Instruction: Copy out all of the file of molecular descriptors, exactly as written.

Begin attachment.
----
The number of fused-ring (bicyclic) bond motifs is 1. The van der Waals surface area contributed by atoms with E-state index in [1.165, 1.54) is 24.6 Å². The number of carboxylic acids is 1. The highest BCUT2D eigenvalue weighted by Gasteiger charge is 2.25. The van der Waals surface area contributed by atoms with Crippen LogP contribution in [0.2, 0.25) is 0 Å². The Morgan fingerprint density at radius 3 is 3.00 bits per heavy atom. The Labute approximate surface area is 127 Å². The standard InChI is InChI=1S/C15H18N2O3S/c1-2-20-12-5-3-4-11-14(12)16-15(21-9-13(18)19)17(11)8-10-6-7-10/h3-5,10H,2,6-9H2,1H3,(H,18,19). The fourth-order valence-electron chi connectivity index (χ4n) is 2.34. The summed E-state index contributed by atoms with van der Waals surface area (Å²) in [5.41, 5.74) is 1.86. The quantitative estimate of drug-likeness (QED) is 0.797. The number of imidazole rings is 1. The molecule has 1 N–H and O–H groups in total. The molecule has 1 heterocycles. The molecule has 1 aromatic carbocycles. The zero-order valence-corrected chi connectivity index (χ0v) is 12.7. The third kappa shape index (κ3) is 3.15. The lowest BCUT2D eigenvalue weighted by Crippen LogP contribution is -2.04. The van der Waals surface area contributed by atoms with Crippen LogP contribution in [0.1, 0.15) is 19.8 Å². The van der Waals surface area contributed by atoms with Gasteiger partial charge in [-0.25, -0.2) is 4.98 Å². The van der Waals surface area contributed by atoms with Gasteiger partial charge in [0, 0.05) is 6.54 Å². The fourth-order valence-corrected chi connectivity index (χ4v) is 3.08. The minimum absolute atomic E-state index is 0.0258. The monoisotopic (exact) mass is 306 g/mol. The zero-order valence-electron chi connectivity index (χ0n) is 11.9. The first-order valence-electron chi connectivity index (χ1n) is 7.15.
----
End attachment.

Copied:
The number of fused-ring (bicyclic) bond motifs is 1. The van der Waals surface area contributed by atoms with E-state index in [1.165, 1.54) is 24.6 Å². The number of carboxylic acids is 1. The highest BCUT2D eigenvalue weighted by Gasteiger charge is 2.25. The van der Waals surface area contributed by atoms with Crippen LogP contribution in [0.2, 0.25) is 0 Å². The Morgan fingerprint density at radius 3 is 3.00 bits per heavy atom. The Labute approximate surface area is 127 Å². The standard InChI is InChI=1S/C15H18N2O3S/c1-2-20-12-5-3-4-11-14(12)16-15(21-9-13(18)19)17(11)8-10-6-7-10/h3-5,10H,2,6-9H2,1H3,(H,18,19). The fourth-order valence-electron chi connectivity index (χ4n) is 2.34. The summed E-state index contributed by atoms with van der Waals surface area (Å²) in [5.41, 5.74) is 1.86. The quantitative estimate of drug-likeness (QED) is 0.797. The number of imidazole rings is 1. The molecule has 1 N–H and O–H groups in total. The molecule has 1 heterocycles. The molecule has 1 aromatic carbocycles. The zero-order valence-corrected chi connectivity index (χ0v) is 12.7. The third kappa shape index (κ3) is 3.15. The lowest BCUT2D eigenvalue weighted by Crippen LogP contribution is -2.04. The van der Waals surface area contributed by atoms with Crippen LogP contribution in [0.1, 0.15) is 19.8 Å². The van der Waals surface area contributed by atoms with Gasteiger partial charge in [-0.25, -0.2) is 4.98 Å². The van der Waals surface area contributed by atoms with Gasteiger partial charge in [0, 0.05) is 6.54 Å². The fourth-order valence-corrected chi connectivity index (χ4v) is 3.08. The minimum absolute atomic E-state index is 0.0258. The monoisotopic (exact) mass is 306 g/mol. The zero-order valence-electron chi connectivity index (χ0n) is 11.9. The first-order valence-electron chi connectivity index (χ1n) is 7.15.